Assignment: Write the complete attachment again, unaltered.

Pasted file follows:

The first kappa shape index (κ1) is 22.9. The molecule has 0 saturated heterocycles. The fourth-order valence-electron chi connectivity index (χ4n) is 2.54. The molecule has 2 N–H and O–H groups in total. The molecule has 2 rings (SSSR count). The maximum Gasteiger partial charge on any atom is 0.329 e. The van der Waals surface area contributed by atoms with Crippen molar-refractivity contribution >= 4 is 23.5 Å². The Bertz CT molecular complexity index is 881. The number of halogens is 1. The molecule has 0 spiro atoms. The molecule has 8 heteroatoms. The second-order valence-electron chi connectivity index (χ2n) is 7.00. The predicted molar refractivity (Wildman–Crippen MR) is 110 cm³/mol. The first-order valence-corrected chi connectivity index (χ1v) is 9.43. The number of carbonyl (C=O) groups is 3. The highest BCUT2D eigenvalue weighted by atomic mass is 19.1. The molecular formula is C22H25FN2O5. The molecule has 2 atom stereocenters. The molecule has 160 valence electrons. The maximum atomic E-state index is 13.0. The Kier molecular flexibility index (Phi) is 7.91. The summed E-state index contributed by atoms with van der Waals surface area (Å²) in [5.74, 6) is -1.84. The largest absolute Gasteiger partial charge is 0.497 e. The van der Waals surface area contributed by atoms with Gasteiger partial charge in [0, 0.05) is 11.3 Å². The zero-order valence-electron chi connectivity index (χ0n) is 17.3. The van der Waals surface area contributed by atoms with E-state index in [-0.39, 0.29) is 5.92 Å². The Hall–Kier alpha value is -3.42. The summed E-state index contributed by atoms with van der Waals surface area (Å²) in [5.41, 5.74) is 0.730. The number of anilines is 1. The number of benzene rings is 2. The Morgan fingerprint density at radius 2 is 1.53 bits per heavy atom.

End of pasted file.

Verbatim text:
The first kappa shape index (κ1) is 22.9. The molecule has 0 saturated heterocycles. The fourth-order valence-electron chi connectivity index (χ4n) is 2.54. The molecule has 2 N–H and O–H groups in total. The molecule has 2 rings (SSSR count). The maximum Gasteiger partial charge on any atom is 0.329 e. The van der Waals surface area contributed by atoms with Crippen molar-refractivity contribution >= 4 is 23.5 Å². The Bertz CT molecular complexity index is 881. The number of halogens is 1. The molecule has 0 spiro atoms. The molecule has 8 heteroatoms. The second-order valence-electron chi connectivity index (χ2n) is 7.00. The predicted molar refractivity (Wildman–Crippen MR) is 110 cm³/mol. The first-order valence-corrected chi connectivity index (χ1v) is 9.43. The number of carbonyl (C=O) groups is 3. The highest BCUT2D eigenvalue weighted by atomic mass is 19.1. The molecular formula is C22H25FN2O5. The molecule has 2 atom stereocenters. The molecule has 160 valence electrons. The maximum atomic E-state index is 13.0. The Kier molecular flexibility index (Phi) is 7.91. The summed E-state index contributed by atoms with van der Waals surface area (Å²) in [5.74, 6) is -1.84. The largest absolute Gasteiger partial charge is 0.497 e. The van der Waals surface area contributed by atoms with Gasteiger partial charge in [0, 0.05) is 11.3 Å². The zero-order valence-electron chi connectivity index (χ0n) is 17.3. The van der Waals surface area contributed by atoms with E-state index in [-0.39, 0.29) is 5.92 Å². The Hall–Kier alpha value is -3.42. The summed E-state index contributed by atoms with van der Waals surface area (Å²) in [5.41, 5.74) is 0.730. The number of anilines is 1. The number of benzene rings is 2. The Morgan fingerprint density at radius 2 is 1.53 bits per heavy atom.